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billionaires like warren buffett and bill gates agree to donate a majority of their wealth to charity. >> we need to make sure an investment of programs ensure the future isn't going to be like today. the future is going to be better than today. >> reporter: the chan/bergzuckerberg was formed as an llc to give it more attitude to pursue its mission by funding nonprofit organizations and making private investments, and participating in policy debates. in 2010 zuckerberg and chan gave money to the new york city school system but some educators and parent groups claim it caused political havoc and resulted in a public backlash over teacher contracts and charter schools. last month on facebook zuckerberg says we now better understand why it take years to build the support to durably
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cement the changes needed to provide every sunt with a high quality education. zuckerberg does not plan to give away more than $1 billion a year the next three years and retain his controlling interest in facebook for the foreseeable future. >> you know what is interest about this? i was at an event last night in which bono paid tribute to carnegie hall to bill and melinda gaetstes. >> you read the comments on the internet they are getting a mix of opinions. >> about facebook or -- >> yes. >> that is called haters. bravo
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announcer: this portion of "cbs this morning" sponsored by weathertech car matter and floor liners. shop weathertech.com today. the mystery deepens this morning in the death of an alaska mayor.
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>> ahead, we are in juneau with evidence that raises questions about foul play. the news is back this morning right here on "cbs this morning." announcer: this portion of "cbs this morning" sponsored by j.c. krchltc. penny where giving begins. ey where giving begins. the pursuit of healthier. it begins from the second we're born. because, healthier doesn't happen all by itself. it needs to be earned every day. using wellness to keep away illness. and believing a single life can be made better by millions of others. has aealth servicndes a innovation company optum powers modern healthcare by connecting every part of it. so while the world keeps searching for healthier we're here to make healthier happen.
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this is a story about doers, the artificial heart electric guitars and rockets to the moon. it's the story of america- land of the doers. doin' it. did it. done. doers built this country. the dams and the railroads. ♪john henry was a steel drivin' man♪ hmm, catchy. they built the golden gates and the empire states. and all this doin' takes energy -no matter who's doin'. there's all kinds of doin' up in here. or what they're doin'. what the heck's he doin? energy got us here. and it's our job to make sure there's enough to keep doers doin' the stuff doers do... to keep us all doin' what we do.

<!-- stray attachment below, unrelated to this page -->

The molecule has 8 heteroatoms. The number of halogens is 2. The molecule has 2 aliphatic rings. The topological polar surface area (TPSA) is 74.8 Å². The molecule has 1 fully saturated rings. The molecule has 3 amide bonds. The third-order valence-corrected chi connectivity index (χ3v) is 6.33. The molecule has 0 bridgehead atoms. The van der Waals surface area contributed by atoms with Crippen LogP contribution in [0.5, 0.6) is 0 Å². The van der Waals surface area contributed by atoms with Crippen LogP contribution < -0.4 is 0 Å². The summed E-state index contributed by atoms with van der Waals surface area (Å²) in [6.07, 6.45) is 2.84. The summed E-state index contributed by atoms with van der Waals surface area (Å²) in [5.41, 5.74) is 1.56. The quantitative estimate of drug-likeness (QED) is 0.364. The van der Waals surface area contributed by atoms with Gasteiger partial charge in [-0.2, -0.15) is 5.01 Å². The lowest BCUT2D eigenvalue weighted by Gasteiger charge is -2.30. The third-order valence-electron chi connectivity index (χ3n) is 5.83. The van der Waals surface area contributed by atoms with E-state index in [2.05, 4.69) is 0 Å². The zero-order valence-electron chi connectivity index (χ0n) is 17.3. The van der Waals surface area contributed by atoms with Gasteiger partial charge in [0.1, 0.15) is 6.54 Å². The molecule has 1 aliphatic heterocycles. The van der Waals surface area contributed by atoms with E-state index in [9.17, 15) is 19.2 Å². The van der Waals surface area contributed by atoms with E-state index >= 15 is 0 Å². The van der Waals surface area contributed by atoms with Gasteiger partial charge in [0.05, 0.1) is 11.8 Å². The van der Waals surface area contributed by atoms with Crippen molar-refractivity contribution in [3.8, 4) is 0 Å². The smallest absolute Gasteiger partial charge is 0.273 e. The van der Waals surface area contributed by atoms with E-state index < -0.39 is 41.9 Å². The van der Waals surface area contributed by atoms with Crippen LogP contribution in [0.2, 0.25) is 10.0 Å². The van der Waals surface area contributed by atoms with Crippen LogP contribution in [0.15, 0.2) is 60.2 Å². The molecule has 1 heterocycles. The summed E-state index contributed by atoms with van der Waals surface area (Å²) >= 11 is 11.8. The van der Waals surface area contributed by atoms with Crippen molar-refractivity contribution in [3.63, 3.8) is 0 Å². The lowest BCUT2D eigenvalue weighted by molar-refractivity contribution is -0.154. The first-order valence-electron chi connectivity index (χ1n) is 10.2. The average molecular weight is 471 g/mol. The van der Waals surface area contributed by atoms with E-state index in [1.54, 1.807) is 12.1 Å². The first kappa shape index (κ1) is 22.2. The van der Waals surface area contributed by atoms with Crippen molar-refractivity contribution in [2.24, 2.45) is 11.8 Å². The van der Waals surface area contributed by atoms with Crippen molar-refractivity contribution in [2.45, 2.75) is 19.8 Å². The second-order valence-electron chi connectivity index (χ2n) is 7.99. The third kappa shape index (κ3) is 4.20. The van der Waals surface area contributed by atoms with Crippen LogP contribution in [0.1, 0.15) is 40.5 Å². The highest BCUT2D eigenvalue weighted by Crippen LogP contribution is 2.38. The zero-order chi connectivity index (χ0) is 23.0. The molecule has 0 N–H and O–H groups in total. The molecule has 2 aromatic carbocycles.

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from 200 nations around the world. >> in paris to reach an agreement to stop global warming. >> the cup 21. the conference is said to address climate change and, even though there is controversy over what is causing climate change. the most recent theory is sea levels are rising due to the tears of everyone listening to the new adele album. >> trevor, take it back! i can't get enough of that album. >> me either. >> how does it say controversy? >> no controversy. >> >> "25" is a great album. welcome back to "cbs this morning." new evidence raises more questions of the death of juneau's classic mayor who was
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found dead in his own home this week. we are ahead with how investigators cannot rule out foul play. are hoverboards leading to danger? the fears over the holiday's most popular gift. "usa today" says black friday broke a one-day record. more americans than ever had their backgrounds checked while purchasing guns. the background check system processed more than 185,000 requests. that is about 5% more than last year on black friday. bloomberg says the ceo of united health group told investors he should have stayed out of obamacare longer. helmsly said it was a mistake to jump into the markets. they examine $500,000 in losses this year. they may drop out of the
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exchange in 2017. the up on the data breach we told you about yesterday, one of the largest of its kind targeting children. the companies say that hackers accessed -- assessed -- >> accessed nearly -- >> nearly 6.4 million children's profiles. 4.9 million parent accounts were affected. vtech is taking steps to prevent further attacks. e. coli that contaminated the costco chicken salad is now under recall. the celery is under recall. it affects a dozen retailers and affects the following. this morning, police in the capital of alaska are not ruling out foul play in the death of its newly elected mayor. greg fisk's body was found monday inside of his home in